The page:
Nunes gave a spectacular digest of the many, many twists and turns on the Democrats’ search for the “Holy Grail” of removing Trump from the presidency, a quest that has become ever more desperate as the pieces of their plot to rig an election and destroy a presidency are, one by one, revealed to the public.

Remember, it took the Dems exactly 19 minutes after Trump was inaugurated to raise the specter of impeachment. It was then, on Jan. 20, 2017, that The Washington Post announced in a headline, “The campaign to impeach President Trump has begun.”

Indeed, there were calls for Trump’s impeachment even before he was sworn in. Rep. Al Green (D-Texas) put it with admirable clarity when he said, in 2017 (reiterating the sentiment in 2018) that “I am concerned that if we do not impeach this president, then he will get reelected.”

In other words, Trump’s real crime was having been elected in the first place.

The point is that Trump has to be impeached, not because of anything he had done or had failed to do but because of who he is, what he represents: an existential threat to string-pullers of our one-and-a-half-party system.

Existential Decision

That’s why the Democrats can ride roughshod over the rule of law, to say nothing of precedent and tradition, ruining who knows how many lives, tying up the business of government with preposterous special counsel investigations, House hearings, and the like, while the Republicans mostly vibrate in impotent fury and emerge from the turmoil scot-free.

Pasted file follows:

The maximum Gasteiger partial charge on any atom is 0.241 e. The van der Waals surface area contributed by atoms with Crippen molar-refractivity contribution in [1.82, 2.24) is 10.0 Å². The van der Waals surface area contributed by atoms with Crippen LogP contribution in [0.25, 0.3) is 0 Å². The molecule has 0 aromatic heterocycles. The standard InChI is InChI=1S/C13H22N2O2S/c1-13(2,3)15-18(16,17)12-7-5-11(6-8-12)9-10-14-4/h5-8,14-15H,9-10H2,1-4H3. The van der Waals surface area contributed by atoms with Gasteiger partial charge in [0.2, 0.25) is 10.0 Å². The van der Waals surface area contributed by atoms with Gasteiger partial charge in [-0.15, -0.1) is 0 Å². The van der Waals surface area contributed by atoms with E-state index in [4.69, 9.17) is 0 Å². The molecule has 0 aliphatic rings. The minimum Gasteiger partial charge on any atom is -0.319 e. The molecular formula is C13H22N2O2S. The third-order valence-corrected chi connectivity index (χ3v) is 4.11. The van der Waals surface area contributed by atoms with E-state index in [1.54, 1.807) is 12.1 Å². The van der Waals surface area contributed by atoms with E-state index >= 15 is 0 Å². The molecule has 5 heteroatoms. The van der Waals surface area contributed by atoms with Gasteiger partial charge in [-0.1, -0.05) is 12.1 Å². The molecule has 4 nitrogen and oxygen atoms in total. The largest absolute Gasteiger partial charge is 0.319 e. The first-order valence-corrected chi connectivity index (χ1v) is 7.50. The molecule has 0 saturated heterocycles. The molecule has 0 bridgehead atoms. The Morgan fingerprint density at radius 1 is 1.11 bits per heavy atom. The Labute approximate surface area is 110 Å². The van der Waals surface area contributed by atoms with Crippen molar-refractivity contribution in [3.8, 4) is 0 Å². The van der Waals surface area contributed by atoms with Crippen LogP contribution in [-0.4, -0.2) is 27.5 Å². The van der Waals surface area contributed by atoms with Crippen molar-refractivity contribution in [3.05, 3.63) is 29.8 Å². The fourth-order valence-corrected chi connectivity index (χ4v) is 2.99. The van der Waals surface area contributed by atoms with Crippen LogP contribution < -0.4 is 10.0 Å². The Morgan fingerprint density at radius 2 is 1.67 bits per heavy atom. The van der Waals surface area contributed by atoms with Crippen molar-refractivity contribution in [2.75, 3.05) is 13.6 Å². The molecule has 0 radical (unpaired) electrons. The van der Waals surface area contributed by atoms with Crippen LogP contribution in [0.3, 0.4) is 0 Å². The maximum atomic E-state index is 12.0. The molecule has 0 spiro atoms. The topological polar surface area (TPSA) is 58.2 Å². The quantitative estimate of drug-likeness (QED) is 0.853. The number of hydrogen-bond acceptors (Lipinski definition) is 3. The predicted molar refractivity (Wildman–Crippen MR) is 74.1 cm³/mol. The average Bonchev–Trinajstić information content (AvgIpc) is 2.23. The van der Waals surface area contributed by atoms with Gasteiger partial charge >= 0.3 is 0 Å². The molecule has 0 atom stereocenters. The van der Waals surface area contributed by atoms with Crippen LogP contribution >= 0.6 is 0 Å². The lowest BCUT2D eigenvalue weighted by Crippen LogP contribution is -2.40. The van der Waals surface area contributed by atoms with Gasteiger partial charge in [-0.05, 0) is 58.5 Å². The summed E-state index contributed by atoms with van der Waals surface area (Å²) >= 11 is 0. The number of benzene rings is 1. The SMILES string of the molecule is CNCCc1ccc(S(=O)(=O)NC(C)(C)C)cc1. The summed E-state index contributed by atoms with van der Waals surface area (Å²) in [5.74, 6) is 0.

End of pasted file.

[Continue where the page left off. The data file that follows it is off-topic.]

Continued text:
There are, however, many signs of fissures in this decades-on Democratic dispensation. The pugilistic response of the president himself is one such sign (“Cet animal est très méchant: quand on l’attaque il se defend”—“This animal is very mean: it defends itself when attacked”). Even his temporary status as “hors de combat” because of the CCP virus hasn’t dampened his fighting spirit.

Joining the president are a tiny handful of senators and representatives—Ted Cruz, Tom Cotton, Matt Gaetz, Lindsey Graham among them—who have been tireless in trying to expose both the deep state effort to destroy the president and, now, the deep state effort to cover it up.

At the head of that class of stalwart truth-tellers is Nunes. Watch his stellar performance on Maria Bartiromo’s show on Oct. 4 for a disturbing précis of the how the intelligence community has colluded with various Democratic actors to repudiate Trump and solidify their own hold on power.

This is an amazing moment. The country faces an existential decision. Do we reaffirm our commitment to individual liberty, limited government, and the rule of law? Or do we give ourselves over to the machinations of a deep state machine eager to pursue its own aggrandizement and our permanent servitude?

I predict the former.

Roger Kimball is the editor and publisher of The New Criterion and publisher of Encounter Books. His most recent book is “Who Rules? Sovereignty, Nationalism, and the Fate of Freedom in the 21st Century.”

Views expressed in this article are the opinions of the author and do not necessarily reflect the views of The Epoch Times.